Nova Scotia seafood moving fast into Asia
Co-op Fisheries keeps focus on Asia despite Canada's recent trade deal with European Union
Victoria Co-operative Fisheries General Manager Osborne Burke expects the Comprehensive Economic and Trade Agreement (CETA) between Canada and the European Union signed on Sept. 21 to be good for business. For now, though, his focus is on Asia.
“In my opinion, we’re going to be moving faster into the Asian market and taking advantage of what we can there, versus European markets,” said Burke on Nov. 9, following his trip to the China Fisheries & Seafood Expo, Asia's largest seafood trade exhibition, held November 1-3, 2017, in Qingdao, China.
Victoria Co-op was one of fourteen companies at the Nova Scotia seafood booth in Qingdao. The trade show was Burke’s second trip to Asia this fall, following a September trade mission accompanied by Premier Stephen Macneil and Minister of Agriculture/fisheries and Aquaculture Keith Colwell.
“It’s going to be a slower build up in Europe with the free trade agreement, but there’s a lot of potential because tariffs are falling. This especially helps with live lobster which we sell there now.”
Burke said different packaging methods and European preference for smaller product sizes and quantities may slow growth into the EU market.
Meanwhile, Asia already has a huge appetite for a wide spectrum of seafood. Its appetite for Canadian brands is growing.
“They want good Canadian product from a pristine environment that they know is safe to eat. Canada, in general, is associated with safe seafood.”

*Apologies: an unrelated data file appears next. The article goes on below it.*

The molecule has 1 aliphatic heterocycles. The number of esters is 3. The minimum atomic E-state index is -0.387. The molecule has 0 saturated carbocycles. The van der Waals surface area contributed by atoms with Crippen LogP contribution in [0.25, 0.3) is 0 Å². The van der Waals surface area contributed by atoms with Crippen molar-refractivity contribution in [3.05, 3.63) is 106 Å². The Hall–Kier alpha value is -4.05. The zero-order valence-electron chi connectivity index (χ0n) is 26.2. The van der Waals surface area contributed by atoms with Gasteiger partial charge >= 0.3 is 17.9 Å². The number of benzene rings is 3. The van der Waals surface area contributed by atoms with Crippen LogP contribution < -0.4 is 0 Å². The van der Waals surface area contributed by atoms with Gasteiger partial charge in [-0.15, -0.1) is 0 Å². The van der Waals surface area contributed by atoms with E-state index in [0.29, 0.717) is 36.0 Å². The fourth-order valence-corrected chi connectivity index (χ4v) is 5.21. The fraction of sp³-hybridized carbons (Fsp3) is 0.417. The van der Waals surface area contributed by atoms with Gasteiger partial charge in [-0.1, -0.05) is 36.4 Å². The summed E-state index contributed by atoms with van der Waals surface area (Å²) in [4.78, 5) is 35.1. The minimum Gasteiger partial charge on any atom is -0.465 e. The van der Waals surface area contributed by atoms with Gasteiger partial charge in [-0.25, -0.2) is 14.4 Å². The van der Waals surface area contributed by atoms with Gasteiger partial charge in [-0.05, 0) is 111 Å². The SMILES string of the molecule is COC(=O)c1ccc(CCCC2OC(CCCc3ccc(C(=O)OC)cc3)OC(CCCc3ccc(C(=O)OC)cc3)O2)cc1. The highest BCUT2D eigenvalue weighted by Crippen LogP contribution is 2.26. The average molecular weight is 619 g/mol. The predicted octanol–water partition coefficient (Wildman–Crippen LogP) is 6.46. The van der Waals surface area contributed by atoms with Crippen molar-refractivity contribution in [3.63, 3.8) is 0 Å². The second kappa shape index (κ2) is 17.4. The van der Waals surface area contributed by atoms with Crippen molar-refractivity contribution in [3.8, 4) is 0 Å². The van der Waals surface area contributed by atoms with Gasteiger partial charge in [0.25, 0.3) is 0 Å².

Three years ago, Victoria Co-operative Fisheries wasn’t selling any product in Asia.
Now, they sell over $1 million annually to customers in China, Vietnam and Japan with no signs of slowing down.
“Vietnam’s economy is 10-15 years behind China, but it’s the next China. There’s tremendous potential,” said Burke.
The Co-op now ships direct to Vietnam, responding to customers’ desire to deal directly with fishermen. In yet another new twist, Burke now wears a broker hat on occasion for his customers in Asia, sourcing products like the Jonah crab not found in Cape Breton.
Value-added products are another market to consider, and Burke admits it is one he has barely begun to tap. He is in discussions with a Hong Kong customer about providing steamed crab shells that restaurants can use to serve seafood dishes, perhaps one day selling stuffed crab shells in retail packs to customers.
Maintaining momentum in the Asian market means closely monitoring customer needs and prioritizing relationships above all else.
“In Asia, you can't just drop in, sell something and say goodbye. You've got to build that relationship, build that trust. It doesn't happen overnight. Sometimes, it may take two or three years. We have a customer in Shanghai. Every time we go there, we go into their home with their family and their workers and we sit around in the evening in their home and eat dinner.”
United states, China and the European Union are Nova Scotia’s three largest seafood export markets. Other fun facts: 35% of Canada’s shellfish exports come from Nova Scotia. In 2016, Nova Scotia exported 146,100 Tonnes of fish and seafood valued at $1.8 billion. Graphic and data courtesy of Nova Scotia Seafood.